Others eventually followed suit, but by that stage the damage was done. Egged on by the regulator, who said the best protection against rising gas prices was to switch supplier, BG's customers deserted in droves. Margins were protected, but the damage to market share was little short of calamitous.
This time around, Centrica has been careful not to go first. Powergen and EDF have already raised their prices by a similar order of magnitude, while Scottish Power and Scottish & Southern are expected to follow suit shortly. Only Npower has guaranteed to hold prices to the end of the year, when it can be expected to recoup lost margin with an even larger increase.
Rising oil prices mean the gas suppliers are constantly running to catch up. In fact, claims Centrica, an even larger increase was needed to recoup losses from ever-rising wholesale prices. The upshot is that there will be a significant reduction in profits for the second half. Earnings for the year as a whole will be at the lower end of analysts' forecasts.
Gone are the days of unlimited supplies of cheap North Sea gas. British supplies are running out, which means Centrica and others must increasingly buy from abroad, where the price is higher, to meet demand. Britain has been trying to force the pace of deregulation on the Continent, but it is an uphill struggle, with supply still largely dominated by national monopoly and the price of gas contractually indexed to oil. In time, both these upward pressures on the cost of Continental gas should ease.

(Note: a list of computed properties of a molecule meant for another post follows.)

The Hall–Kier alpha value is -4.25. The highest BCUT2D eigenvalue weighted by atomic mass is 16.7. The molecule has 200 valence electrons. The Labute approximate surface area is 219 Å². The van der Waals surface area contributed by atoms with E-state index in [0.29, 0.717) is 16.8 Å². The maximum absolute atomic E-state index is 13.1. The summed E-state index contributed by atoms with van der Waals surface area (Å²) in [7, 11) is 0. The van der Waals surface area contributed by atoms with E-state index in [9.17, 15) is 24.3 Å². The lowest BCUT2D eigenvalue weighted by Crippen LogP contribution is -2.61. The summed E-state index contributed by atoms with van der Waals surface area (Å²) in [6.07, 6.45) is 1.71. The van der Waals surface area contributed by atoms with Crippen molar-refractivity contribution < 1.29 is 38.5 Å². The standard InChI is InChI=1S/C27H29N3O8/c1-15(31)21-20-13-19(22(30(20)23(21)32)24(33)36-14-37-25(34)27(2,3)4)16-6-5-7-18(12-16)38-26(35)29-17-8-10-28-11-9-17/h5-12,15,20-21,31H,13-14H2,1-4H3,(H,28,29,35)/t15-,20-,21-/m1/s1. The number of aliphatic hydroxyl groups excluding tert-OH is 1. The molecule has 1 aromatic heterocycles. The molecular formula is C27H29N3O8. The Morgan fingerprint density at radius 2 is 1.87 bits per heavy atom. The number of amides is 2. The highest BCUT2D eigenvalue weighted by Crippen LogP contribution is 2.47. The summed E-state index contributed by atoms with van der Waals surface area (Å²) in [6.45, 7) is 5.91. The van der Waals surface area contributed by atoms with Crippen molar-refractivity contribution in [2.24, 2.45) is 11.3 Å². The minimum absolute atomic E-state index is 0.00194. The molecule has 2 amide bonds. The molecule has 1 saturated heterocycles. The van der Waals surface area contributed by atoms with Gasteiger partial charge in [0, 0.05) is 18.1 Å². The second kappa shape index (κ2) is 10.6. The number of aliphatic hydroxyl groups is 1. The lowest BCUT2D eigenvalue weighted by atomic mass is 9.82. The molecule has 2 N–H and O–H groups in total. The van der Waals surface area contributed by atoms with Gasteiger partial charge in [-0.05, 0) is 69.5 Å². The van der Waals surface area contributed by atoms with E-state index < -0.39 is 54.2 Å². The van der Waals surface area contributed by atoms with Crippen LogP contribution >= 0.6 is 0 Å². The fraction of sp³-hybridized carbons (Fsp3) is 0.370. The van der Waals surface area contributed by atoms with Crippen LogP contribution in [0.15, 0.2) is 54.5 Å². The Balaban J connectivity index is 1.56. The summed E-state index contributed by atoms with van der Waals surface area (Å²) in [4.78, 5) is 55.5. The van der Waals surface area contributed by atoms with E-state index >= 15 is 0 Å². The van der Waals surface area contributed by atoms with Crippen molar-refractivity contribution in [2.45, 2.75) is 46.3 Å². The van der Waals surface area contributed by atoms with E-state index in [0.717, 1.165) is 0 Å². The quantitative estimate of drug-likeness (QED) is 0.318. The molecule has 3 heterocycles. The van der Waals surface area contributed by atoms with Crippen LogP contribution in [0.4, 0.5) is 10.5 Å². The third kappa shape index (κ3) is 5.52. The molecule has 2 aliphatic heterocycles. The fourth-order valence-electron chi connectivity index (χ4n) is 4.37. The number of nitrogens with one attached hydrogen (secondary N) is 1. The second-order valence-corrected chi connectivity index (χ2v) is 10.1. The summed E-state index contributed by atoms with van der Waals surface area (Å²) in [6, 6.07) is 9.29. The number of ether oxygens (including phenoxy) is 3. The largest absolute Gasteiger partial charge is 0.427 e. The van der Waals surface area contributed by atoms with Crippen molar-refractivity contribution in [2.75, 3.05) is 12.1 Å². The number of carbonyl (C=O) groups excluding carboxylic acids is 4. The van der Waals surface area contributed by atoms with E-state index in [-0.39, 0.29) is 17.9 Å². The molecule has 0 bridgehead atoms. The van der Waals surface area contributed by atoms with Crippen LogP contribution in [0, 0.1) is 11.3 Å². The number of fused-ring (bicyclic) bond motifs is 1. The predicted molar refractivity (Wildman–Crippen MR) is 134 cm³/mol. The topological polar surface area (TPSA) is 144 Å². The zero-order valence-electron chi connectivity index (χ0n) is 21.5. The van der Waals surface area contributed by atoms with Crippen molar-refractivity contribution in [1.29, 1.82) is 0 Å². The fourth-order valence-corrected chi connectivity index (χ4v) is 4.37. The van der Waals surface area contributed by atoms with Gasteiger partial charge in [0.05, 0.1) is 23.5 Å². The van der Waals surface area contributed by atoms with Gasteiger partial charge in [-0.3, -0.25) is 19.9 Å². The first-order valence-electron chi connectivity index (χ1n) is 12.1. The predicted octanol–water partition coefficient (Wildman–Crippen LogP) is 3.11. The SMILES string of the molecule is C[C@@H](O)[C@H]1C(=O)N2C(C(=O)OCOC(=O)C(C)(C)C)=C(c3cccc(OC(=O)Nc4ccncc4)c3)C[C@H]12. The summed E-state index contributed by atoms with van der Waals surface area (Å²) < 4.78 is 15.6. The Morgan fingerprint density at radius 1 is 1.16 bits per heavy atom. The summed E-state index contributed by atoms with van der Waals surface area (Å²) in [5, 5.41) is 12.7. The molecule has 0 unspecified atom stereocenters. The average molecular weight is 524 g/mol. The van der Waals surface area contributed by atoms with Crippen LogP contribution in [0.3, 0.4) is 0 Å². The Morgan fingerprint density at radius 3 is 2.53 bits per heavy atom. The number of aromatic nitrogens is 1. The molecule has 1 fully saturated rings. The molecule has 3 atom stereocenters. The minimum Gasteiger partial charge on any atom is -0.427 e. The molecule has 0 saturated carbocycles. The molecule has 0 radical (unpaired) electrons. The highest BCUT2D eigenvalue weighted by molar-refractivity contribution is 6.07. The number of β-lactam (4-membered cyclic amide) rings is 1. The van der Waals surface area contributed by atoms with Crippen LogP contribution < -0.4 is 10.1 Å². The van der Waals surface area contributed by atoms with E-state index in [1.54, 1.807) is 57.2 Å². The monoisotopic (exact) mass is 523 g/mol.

The construction of two new pipelines from Norway should also help, as will the plethora of new Liquid Natural Gas terminals opening up around our shores to ship the stuff in from Qatar and elsewhere in the world. So the longer-term prognosis is for an easing of present pricing pressures. In the meantime, it's grin, bear it or freeze.
Is the hype around Skype justified?
There I was, together with assorted members of the Warner family, sitting in a coffee shop in St David's, Pembrokeshire. There's a laptop open on the table before us, and we are chatting to a brother who lives in Tokyo. It's not quite the same as having him with us in South Wales, but it's the next best thing. If the computer had had a camera built in, we could have seen him too. The conversation lasts about half an hour. If we had been using a normal landline, the call would have cost about £3, and because we were talking about nothing in particular, we probably wouldn't have made it in the first place. In fact we are using Skype and it's completely free.
Skype and others that use so-called "voiceover IP" technology to deliver near-free telephone calls are the new big thing in the ever-changing world of telecommunications. Everyone is talking about it, and seemingly everyone wants to get in on the act, either out of necessity in the case of incumbent telecom companies, or as a way of winning customers that can be monetarised in other ways with media, software and internet operators.
With 53 million registered users worldwide, Skype is the one that seems to be top of everyone's shopping list. We knew about Yahoo!, News Corp, Microsoft and Google. Now eBay has joined the list of potential suitors with a mooted takeover bid of anything up to $5bn. But even assuming the company is for sale - the founders and their private-equity backers have to date insisted that it is not - what would these interested parties be buying?